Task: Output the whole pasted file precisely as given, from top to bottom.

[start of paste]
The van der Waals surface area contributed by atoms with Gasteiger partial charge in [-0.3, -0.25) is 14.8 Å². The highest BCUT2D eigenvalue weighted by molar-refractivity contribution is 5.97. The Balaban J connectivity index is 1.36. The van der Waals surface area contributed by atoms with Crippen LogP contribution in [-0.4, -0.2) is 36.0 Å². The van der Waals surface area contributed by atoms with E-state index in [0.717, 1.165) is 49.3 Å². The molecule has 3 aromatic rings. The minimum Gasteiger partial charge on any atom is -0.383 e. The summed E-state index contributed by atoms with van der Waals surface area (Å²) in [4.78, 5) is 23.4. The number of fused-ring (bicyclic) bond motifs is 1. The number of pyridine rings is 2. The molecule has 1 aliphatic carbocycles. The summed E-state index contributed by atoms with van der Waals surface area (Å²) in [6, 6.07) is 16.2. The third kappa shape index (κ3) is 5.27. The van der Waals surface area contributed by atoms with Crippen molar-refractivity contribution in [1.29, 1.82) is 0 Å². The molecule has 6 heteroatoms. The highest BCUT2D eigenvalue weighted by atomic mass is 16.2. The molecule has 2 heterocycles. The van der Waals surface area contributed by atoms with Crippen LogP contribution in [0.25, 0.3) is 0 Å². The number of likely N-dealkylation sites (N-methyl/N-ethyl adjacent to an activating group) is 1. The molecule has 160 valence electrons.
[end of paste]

The van der Waals surface area contributed by atoms with Gasteiger partial charge in [-0.3, -0.25) is 14.8 Å². The highest BCUT2D eigenvalue weighted by molar-refractivity contribution is 5.97. The Balaban J connectivity index is 1.36. The van der Waals surface area contributed by atoms with Crippen LogP contribution in [-0.4, -0.2) is 36.0 Å². The van der Waals surface area contributed by atoms with E-state index in [0.717, 1.165) is 49.3 Å². The molecule has 3 aromatic rings. The minimum Gasteiger partial charge on any atom is -0.383 e. The summed E-state index contributed by atoms with van der Waals surface area (Å²) in [4.78, 5) is 23.4. The number of fused-ring (bicyclic) bond motifs is 1. The number of pyridine rings is 2. The molecule has 1 aliphatic carbocycles. The summed E-state index contributed by atoms with van der Waals surface area (Å²) in [6, 6.07) is 16.2. The third kappa shape index (κ3) is 5.27. The van der Waals surface area contributed by atoms with Crippen molar-refractivity contribution in [1.29, 1.82) is 0 Å². The molecule has 6 heteroatoms. The highest BCUT2D eigenvalue weighted by atomic mass is 16.2. The molecule has 2 heterocycles. The van der Waals surface area contributed by atoms with Crippen LogP contribution in [0.25, 0.3) is 0 Å². The number of likely N-dealkylation sites (N-methyl/N-ethyl adjacent to an activating group) is 1. The molecule has 160 valence electrons.